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N-acetylcysteine selectively antagonizes the activity of imipenem in Pseudomonas aeruginosa by an OprD-mediated mechanism

Antimicrob Agents Chemother. 2015; pii: AAC.00017-15.

Rodríguez-Beltrán J, Cabot G, Valencia EY, Costas C, Bou G, Oliver A, Blázquez J.

Antimicrob Agents Chemother. 2015; pii: AAC.00017-15The modulating effect of N-acetylcysteine (NAC) on the activity of different antibiotics has been studied in Pseudomonas aeruginosa. Our results demonstrate that, in contrast to previous reports, only the activity of imipenem is clearly affected by NAC.

Minimal inhibitory concentration and checkerboard determinations indicate that the NAC-based modulation of imipenem activity is mainly dependent on OprD. SDS-PAGE of OMPs after NAC treatments demonstrates that NAC does not modify the expression of OprD, suggesting that NAC competitively inhibits the uptake of imipenem through OprD. Similar effects on imipenem activity were obtained with P. aeruginosa clinical isolates. Our results indicate that imipenem-susceptible P. aeruginosa strains become resistant upon simultaneous treatment with NAC and imipenem. Moreover, the generality of the observed effects of NAC on antibiotic activity was assessed with two additional bacterial species, Escherichia coli and Acinetobacter baumannii.

Caution should be taken during treatments as the activity of imipenem may be modified by physiologically attainable concentrations of NAC, particularly during intravenous and nebulized regimes.

Global variability in gene expression and alternative splicing is modulated by mitochondrial content

Genome Res. 2015; pii: gr.178426.114.

Guantes R, Rastrojo A, Pires das Neves R, Lima A, Aguado B, Iborra FJ.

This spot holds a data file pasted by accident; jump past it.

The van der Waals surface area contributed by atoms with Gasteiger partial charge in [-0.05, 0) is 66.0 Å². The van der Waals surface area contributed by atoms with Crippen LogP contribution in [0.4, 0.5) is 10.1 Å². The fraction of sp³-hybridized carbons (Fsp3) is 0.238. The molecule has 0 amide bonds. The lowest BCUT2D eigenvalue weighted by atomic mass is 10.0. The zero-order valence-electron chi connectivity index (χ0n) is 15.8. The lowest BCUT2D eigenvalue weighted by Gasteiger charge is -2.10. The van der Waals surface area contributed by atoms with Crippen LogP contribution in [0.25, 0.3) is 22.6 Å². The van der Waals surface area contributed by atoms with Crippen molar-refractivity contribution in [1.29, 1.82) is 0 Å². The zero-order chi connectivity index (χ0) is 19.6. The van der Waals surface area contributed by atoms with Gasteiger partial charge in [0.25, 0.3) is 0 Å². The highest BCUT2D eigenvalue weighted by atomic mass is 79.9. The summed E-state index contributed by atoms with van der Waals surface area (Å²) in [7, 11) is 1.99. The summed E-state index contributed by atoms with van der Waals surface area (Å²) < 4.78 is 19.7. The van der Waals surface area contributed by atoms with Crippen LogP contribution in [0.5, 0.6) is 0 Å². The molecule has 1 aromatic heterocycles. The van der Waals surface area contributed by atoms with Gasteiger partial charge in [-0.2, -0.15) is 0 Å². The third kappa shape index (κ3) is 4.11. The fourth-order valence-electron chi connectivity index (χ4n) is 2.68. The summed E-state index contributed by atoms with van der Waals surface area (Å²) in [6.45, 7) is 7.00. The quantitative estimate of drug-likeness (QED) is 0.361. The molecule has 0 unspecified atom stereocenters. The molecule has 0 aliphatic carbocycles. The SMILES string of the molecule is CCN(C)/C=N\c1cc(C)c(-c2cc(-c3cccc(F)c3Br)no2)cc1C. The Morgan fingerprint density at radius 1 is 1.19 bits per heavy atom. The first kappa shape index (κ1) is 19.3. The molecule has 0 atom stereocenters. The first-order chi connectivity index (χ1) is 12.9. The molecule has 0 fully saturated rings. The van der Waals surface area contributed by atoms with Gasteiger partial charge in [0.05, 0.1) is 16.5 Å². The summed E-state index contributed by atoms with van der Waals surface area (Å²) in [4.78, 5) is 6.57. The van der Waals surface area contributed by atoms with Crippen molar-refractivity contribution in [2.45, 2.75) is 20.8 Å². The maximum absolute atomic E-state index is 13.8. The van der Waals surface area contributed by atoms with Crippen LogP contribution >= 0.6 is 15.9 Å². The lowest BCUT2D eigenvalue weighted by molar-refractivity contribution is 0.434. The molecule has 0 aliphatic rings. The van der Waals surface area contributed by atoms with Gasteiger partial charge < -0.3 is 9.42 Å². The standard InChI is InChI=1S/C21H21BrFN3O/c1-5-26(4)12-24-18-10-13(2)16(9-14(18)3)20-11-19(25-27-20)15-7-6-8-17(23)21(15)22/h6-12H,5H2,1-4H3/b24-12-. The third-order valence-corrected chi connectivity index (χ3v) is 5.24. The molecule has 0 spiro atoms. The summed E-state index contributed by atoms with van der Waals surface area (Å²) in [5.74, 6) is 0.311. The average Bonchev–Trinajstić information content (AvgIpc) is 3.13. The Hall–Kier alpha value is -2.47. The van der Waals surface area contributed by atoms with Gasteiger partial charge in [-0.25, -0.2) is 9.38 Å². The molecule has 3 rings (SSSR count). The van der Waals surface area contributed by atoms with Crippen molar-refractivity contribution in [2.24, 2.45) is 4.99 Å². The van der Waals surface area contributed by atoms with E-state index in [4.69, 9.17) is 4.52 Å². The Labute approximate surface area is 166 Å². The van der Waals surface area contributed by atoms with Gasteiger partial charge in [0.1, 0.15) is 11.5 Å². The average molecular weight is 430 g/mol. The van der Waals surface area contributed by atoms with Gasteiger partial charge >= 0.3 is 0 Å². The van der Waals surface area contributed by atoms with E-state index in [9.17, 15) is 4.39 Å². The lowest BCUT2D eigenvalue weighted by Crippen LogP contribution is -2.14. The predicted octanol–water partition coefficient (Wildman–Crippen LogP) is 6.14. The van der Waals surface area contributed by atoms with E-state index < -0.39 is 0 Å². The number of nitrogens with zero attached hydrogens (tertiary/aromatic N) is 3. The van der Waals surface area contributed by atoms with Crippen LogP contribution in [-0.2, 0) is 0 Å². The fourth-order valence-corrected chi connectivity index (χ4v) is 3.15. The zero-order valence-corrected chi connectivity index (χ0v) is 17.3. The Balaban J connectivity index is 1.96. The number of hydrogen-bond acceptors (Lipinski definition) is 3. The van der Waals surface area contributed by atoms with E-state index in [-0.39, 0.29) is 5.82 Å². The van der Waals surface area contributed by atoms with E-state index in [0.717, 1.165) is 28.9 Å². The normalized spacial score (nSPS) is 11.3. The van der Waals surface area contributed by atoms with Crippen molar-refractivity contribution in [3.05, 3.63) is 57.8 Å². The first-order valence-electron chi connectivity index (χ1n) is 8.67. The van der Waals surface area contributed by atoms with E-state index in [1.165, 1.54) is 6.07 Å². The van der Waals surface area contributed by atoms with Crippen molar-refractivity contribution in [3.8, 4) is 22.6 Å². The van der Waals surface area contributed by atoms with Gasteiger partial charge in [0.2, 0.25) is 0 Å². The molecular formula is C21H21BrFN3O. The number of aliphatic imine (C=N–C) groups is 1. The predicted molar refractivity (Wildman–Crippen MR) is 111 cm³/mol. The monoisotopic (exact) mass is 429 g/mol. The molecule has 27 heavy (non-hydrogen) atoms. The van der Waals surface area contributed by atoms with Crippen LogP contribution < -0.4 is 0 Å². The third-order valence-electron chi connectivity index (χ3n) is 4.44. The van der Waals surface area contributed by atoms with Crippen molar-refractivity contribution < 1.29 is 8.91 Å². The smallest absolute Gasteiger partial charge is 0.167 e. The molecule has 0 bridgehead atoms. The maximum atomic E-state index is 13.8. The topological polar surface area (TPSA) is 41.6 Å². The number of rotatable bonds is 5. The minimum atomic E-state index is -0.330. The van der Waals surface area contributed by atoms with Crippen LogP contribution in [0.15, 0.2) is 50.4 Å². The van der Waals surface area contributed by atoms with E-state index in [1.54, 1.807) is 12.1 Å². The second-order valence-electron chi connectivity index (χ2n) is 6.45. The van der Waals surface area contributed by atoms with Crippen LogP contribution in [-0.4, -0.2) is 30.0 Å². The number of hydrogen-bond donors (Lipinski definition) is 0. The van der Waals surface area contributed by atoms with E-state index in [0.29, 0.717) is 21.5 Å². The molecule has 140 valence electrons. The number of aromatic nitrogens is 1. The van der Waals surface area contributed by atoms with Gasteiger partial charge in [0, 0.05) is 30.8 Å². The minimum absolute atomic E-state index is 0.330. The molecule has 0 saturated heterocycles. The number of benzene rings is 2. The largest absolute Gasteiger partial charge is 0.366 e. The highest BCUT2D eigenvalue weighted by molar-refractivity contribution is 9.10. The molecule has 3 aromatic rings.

Genome Res. 2015; pii: gr.178426.114Noise in gene expression is a main determinant of phenotypic variability. Increasing experimental evidence suggests that genome-wide cellular constraints largely contribute to the heterogeneity observed in gene products. It is still unclear, however, which global factors mostly affect gene expression noise, and to which extent. Since eukaryotic gene expression is an energy demanding process, differences in the energy budget of each cell could determine gene expression differences.

Here, we quantify the contribution of mitochondrial variability (a natural source of ATP variation) to global variability in gene expression. We find that changes in mitochondrial content can account for ~50% of the variability observed in protein levels. This is the combined result of the effect of mitochondria dosage on transcription and translation apparatus content and activities. Moreover, we find that mitochondrial levels have a large impact on alternative splicing, thus modulating both the abundance and type of mRNAs. A simple mathematical model where mitochondrial content simultaneously affects transcription rate and splicing site choice can explain the alternative splicing data. The results of this study show that mitochondrial content (and/or probably function) influence mRNA abundance, translation and alternative splicing which ultimately impacts on cellular phenotype.

Endogenous Arabidopsis messenger RNAs transported to distant tissues

Nature Plants 2015; doi: 10.1038/nplants.2015.25.

Thieme CJ, Rojas-Triana M, Stecyk E, Schudoma C, Zhang W, Yang L, Miñambres M, Walther D, Schulze WX, Paz-Ares J, Scheible WR, Kragler F.

Nature Plants 2015; doi: 10.1038/nplants.2015.25The concept that proteins and small RNAs can move to and function in distant body parts is well established. However, non-cell-autonomy of small RNA molecules raises the question: To what extent are protein-coding messenger RNAs (mRNAs) exchanged between tissues in plants?